North American subsidiary of Brazilian company must comply with US tax obligations

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Brazilian companies should keep an eye on the United States Treasury

North American subsidiaries of Brazilian companies should be aware of the tax obligations imposed by the United States Treasury. Unlike Brazil, in addition to the Corporate Income Tax, companies operating in Uncle Sam’s land also must meet other tax burdens during the year.
Below, we list some of the key forms and reports that need to be filed to the Internal Revenue Service (IRS):

Annual reports

A form that guarantees the updated registration of the company. The Annual Report must be renewed annually, and noncompliance exposes the company to severe fines and penalties.
The obligation must be submitted to the state government where the company is registered. The form presents fields in which basic information should be provided, such as address, societal composition, number of employees, e-mails and contact numbers.

Franchise Tax

Despite the name, this tax obligation has no relation to franchises. Franchise Tax is applied by some US states to certain business organizations, such as corporations and partnerships. The calculation is based on net equity or capital held by the entity.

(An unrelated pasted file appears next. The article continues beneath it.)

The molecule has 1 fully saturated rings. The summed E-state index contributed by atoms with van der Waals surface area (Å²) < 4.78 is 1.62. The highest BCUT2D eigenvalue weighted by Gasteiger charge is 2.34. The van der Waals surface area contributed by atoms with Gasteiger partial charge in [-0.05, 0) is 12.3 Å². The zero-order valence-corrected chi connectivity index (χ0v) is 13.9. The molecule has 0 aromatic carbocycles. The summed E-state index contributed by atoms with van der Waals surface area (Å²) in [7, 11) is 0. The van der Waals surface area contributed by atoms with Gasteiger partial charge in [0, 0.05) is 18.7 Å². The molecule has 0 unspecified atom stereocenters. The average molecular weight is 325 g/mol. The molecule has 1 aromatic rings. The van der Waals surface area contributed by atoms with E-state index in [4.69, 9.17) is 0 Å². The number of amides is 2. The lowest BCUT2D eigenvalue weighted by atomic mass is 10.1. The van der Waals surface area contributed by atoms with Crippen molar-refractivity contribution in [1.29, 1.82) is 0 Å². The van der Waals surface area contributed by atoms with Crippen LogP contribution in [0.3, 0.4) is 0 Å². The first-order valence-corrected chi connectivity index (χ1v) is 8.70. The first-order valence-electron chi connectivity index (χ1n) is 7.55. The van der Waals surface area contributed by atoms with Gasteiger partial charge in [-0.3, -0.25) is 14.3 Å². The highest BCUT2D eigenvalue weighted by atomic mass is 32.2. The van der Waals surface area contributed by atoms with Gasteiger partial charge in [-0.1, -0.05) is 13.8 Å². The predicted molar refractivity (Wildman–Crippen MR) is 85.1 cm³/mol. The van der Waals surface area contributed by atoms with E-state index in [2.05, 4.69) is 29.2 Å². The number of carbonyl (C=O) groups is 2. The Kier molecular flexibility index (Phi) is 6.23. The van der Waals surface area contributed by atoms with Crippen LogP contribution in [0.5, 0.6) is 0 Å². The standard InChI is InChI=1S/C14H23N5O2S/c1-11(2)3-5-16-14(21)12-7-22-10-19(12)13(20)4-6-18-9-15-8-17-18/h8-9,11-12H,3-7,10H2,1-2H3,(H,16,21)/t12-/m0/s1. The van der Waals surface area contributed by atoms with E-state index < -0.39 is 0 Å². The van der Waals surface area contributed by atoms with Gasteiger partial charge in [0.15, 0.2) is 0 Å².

Form 1042

Does your company in the USA do business with foreigners? Stay tuned! Any individual or legal entity who is a United States resident and makes payments to foreign individuals or entities is subject to taxation exclusively at the source. To keep up with this obligation, it is necessary to file Form 1042.
The paying source, or the one who makes the payment, needs to report to the United States Treasury payments such as salaries, dividends, interest, pensions, alimony, royalties and commissions. A form must be completed for each type of payment.
The rate applied on payments made by withholding agents—those that are subject to withholding income tax—is 30%. Even individuals and companies exempt from withholding are required to turn over the form to the IRS.

Income Reports 1099 and W2

Companies hiring labor and services in the United States must submit these income reports to the country’s tax authorities.
Employers need to fill out a W2 form for each salaried employee, stating the total amount of compensation paid in the previous year. Form 1099 should describe payments made to outside service providers who received more than USD 600.

Be aware: in addition to the obligations described above, there are still other ones that your company must carry out, so be sure to always consult your CPA.